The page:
Thursday, January 21, 2010

Requiem for a Dream (2000)

I often hesitate from writing about some of my favorite films. I'm afraid that I won't do them the justice they deserve. My short, ~500 word blog posts simply cannot engage a film (perhaps with the exception of Choke) on the level it was created. Entire books have been written on films such as Sunset Boulevard.

I recently put Darren Aronofsky's film, Requiem for a Dream (2000) on my list of the best films of the decade. And I promised that I would post about each one of those.

Well, Scott Tobias of the AV Club, the Onion's younger, hotter, non parodic sister, wrote a piece about Requiem for a column called The New Cult Canon. There really aren't too many spoilers. Read it here.

Funfact: According to IMDb, "most movies contain 600 to 700 cuts. Requiem for a Dream contains over 2,000."

Monday, January 11, 2010

Escapism, Suicide, and James Cameron

Remember when I blogged about audiences needing forms of entertainment other than escapism? This article from CNN documents responses to an Avatar (2009) forum thread entitled "Ways to cope with the depression of the dream of Pandora being intangible." According to CNN, the thread has received over 1,000 responses from individuals battling with depression and even suicidal thoughts after watching James Cameron's $500 billion dollar film.

Forum member "[Ivar] Hill, 17, explained that his feelings of despair made him desperately want to escape reality."

He told CNN: "One can say my depression was twofold: I was depressed because I really wanted to live in Pandora, which seemed like such a perfect place, but I was also depressed and disgusted with the sight of our world, what we have done to Earth. I so much wanted to escape reality."

CNN explains that the reason for such emotional attachment to the film is that Cameron's special effects, in conjunction with that newfangled 3-D contraption, make the film "very lifelike."

This simply does not make sense to me.

Now, I have not seen the film yet, and perhaps the special effects are amazing (with that budget, they fucking better be). But I still don't understand how a fantasy can be "very lifelike." Maybe I'm wrong. Maybe the Avatar Forum members are especially susceptible to "very lifelike" renditions of alien planets and races. Maybe James Cameron wants everyone to commit suicide. Maybe CNN has morphed into an alarmist, sensationalist 24 hour news outlet with nothing better to report on than internet forums. Maybe the Avatar fans are all bullshitting us.

Friday, January 1, 2010

The Best Films of the Decade (2000-2009)

The Aughts were a decade of turmoil and confusion. 9/11 led the United States into the war on terror and spawned a flurry of both documentaries and Hollywood films about the event. According to New York Times film critic A. O. Scott, Hollywood executives decided that "in the wake of such unimaginable horror, we needed fantasy, comedy, heroism." Big-budgeted blockbusters and fantasy franchises dominated the box office as viewers flocked to the cinema to drown in escapism. In fact, 80% of the top 50 highest-grossing films of all time were released in the 2000s.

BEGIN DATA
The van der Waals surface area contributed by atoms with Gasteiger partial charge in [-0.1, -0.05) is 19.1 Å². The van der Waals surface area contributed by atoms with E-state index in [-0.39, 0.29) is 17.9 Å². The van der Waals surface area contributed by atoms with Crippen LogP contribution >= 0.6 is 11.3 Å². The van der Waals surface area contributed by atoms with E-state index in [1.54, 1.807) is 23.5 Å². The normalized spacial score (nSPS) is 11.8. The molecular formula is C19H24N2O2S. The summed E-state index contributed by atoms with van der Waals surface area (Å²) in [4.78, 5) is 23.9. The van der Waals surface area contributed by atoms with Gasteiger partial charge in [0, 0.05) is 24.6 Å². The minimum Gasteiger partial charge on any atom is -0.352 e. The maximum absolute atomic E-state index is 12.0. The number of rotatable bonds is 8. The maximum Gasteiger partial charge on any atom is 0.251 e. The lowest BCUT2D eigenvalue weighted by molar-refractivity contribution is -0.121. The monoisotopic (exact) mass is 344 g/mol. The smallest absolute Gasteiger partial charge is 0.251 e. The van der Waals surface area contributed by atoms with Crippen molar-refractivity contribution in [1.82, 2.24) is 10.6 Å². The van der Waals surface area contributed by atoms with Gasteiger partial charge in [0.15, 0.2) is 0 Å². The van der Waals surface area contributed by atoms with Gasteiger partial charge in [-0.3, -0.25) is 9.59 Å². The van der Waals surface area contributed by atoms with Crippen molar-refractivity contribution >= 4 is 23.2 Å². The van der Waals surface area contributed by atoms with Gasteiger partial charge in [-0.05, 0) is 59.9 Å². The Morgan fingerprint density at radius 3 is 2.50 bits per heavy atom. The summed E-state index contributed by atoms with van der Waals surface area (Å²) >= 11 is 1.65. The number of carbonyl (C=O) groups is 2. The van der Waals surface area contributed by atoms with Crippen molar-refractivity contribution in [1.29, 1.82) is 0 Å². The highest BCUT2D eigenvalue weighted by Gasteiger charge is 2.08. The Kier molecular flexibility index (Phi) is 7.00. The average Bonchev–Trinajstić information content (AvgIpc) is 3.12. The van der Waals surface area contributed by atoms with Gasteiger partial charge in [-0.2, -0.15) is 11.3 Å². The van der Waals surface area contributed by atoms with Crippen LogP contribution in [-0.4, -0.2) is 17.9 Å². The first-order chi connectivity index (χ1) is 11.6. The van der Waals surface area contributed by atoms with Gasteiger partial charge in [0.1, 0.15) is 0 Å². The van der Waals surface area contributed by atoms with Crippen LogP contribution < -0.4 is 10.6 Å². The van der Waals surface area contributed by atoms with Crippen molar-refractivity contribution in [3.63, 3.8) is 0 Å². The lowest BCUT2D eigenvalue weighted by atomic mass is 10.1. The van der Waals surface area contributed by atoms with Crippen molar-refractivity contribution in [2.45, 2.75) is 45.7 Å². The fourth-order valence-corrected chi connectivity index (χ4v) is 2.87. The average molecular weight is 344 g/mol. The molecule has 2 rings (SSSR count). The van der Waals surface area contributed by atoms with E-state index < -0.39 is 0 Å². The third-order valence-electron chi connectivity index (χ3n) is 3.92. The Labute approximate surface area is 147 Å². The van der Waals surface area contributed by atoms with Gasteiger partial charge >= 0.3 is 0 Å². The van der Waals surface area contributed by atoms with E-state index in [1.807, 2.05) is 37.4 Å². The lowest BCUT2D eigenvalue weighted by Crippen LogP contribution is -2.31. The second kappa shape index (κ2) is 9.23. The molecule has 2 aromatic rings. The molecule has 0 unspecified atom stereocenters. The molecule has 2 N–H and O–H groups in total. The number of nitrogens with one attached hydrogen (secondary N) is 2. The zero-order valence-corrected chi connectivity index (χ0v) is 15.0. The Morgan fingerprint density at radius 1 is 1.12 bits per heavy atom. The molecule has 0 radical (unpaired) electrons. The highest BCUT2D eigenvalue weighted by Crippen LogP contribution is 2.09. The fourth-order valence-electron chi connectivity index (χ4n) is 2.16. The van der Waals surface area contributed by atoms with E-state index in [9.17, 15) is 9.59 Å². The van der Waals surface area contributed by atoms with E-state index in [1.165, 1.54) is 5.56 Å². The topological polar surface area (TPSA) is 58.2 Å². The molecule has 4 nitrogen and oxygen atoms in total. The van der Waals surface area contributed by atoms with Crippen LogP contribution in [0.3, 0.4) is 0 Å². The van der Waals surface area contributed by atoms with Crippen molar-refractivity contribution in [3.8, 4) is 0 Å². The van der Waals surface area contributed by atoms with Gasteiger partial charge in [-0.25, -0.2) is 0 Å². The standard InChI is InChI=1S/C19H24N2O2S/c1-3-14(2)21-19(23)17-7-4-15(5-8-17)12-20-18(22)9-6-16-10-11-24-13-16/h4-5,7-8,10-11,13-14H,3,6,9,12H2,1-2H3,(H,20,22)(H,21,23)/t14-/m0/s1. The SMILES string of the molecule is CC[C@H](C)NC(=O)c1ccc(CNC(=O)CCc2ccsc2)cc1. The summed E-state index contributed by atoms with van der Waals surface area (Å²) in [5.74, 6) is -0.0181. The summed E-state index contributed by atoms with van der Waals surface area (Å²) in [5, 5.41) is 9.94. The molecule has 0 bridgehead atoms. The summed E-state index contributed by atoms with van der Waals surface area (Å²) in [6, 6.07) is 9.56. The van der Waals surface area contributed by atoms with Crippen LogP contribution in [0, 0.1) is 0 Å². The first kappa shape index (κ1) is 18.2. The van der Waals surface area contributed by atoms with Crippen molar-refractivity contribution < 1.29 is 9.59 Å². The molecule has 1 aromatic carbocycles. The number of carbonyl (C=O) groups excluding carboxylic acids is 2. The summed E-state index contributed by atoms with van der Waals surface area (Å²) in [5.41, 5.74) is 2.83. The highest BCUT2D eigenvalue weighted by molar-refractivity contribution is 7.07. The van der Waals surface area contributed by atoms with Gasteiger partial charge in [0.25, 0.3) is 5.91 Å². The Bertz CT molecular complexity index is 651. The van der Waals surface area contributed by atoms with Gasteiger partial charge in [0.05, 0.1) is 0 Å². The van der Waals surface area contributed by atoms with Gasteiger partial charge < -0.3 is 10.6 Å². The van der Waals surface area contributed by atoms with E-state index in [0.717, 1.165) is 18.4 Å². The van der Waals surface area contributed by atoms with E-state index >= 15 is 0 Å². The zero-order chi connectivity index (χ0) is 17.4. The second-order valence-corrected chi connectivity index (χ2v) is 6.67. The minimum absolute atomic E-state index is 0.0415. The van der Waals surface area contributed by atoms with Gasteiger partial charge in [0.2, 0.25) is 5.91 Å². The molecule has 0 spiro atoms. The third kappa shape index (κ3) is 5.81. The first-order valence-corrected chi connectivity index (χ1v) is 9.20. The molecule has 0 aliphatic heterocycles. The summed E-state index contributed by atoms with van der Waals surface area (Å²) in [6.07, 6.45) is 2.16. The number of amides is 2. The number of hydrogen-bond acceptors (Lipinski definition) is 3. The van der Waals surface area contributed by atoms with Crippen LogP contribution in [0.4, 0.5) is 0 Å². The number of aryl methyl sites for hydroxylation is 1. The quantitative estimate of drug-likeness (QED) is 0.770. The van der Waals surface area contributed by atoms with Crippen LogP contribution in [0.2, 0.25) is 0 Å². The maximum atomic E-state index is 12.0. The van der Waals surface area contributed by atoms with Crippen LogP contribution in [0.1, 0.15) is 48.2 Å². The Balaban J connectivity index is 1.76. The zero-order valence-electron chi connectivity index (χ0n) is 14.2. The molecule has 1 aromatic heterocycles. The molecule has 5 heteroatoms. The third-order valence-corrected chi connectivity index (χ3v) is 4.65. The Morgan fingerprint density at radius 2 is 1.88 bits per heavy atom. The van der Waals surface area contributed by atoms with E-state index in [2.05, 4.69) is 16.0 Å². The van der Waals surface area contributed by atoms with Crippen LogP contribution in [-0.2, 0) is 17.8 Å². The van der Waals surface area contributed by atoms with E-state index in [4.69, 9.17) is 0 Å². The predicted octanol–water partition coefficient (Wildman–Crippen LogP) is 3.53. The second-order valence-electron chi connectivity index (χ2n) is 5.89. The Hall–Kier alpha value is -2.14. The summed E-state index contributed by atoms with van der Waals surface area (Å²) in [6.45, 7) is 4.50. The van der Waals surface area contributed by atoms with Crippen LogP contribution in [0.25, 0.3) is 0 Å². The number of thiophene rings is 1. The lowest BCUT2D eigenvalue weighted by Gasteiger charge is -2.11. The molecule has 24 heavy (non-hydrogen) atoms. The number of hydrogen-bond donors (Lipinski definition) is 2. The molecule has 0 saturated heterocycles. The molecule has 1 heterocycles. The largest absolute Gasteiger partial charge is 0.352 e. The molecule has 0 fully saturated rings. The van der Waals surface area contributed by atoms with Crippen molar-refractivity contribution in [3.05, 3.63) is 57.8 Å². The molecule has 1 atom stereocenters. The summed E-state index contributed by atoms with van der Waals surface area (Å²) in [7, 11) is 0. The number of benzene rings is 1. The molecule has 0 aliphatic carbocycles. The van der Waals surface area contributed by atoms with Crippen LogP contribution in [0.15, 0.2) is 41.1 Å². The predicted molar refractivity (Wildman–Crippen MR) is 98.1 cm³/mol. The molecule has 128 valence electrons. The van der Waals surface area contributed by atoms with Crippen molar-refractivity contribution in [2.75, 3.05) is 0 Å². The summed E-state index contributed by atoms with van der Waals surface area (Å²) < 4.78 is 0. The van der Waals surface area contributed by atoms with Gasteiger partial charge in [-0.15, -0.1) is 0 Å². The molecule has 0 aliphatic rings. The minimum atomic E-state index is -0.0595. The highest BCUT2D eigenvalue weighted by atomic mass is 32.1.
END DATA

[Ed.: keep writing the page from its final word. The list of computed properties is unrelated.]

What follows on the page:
However, Michael Moore popularized the documentary and, in the later years of the decade, Neo-Neo Realism arose to combat the escapist films brought about by the recession. While bombastic musicals not unlike those of Depression-era director and choreographer Busby Berkeley are still being produced, audiences and filmmakers (thanks to French and Italian cinema) seem to have grown up, if only by a little.

There's nothing wrong with escapism. I love to turn my brain off and watch Lord of the Rings as much as anyone. But escapist cinema is all too ubiquitous in an era which has many problems. Films such as Chop Shop (2007) and Gomorra (2008) reject Hollywood glitz and glamor in favor of a gritty, realist point of view. The world has problems. They won't be erased by wizardry, vampirism or singing and dancing.

All tangential discussions aside, here is my list of the best films released in 2000-2009. Well, perhaps I should rephrase. These are my favorite films of the decade.

Honorable Mentions
Entre les murs (The Class, dir. Laurent Cantent, 2008) - The final shot of empty desks piled in the middle of an empty classroom was moving and symbolic of the tragic fate of the inner-city students.

United 93 (dir. Paul Greengrass, 2006) - By far one of the best films about the 9/11 attacks, United 93 surprisingly does not feel as whorish as Fahrenheit 9/11 (2004) or World Trade Center (2006).

Runners-up (in chronological order):
Requiem for a Dream (dir. Darren Aronofsky, 2000)
Les glaneurs et la glaneuse (The Gleaners and I, dir. Agnès Varda, 2000)
The Fellowship of the Ring (dir. Peter Jackson, 2001)
Elephant (dir. Gus Van Sant, 2003)

The Life Aquatic with Steve Zissou (dir. Wes Anderson, 2004)
Eternal Sunshine of the Spotless Mind (dir. Michel Gondry, 2004)
Caché (dir. Michael Haneke, 2005)
Vals Im Bashir (Waltz with Bashir, dir. Ari Folman, 2008)
Wendy and Lucy (dir. Kelly Reichardt, 2008)

And the best film of the past decade (in my humble opinion, of course) is

There Will Be Blood (dir. Paul Thomas Anderson, 2007)

Stay tuned for more detailed discussions about the films listed above!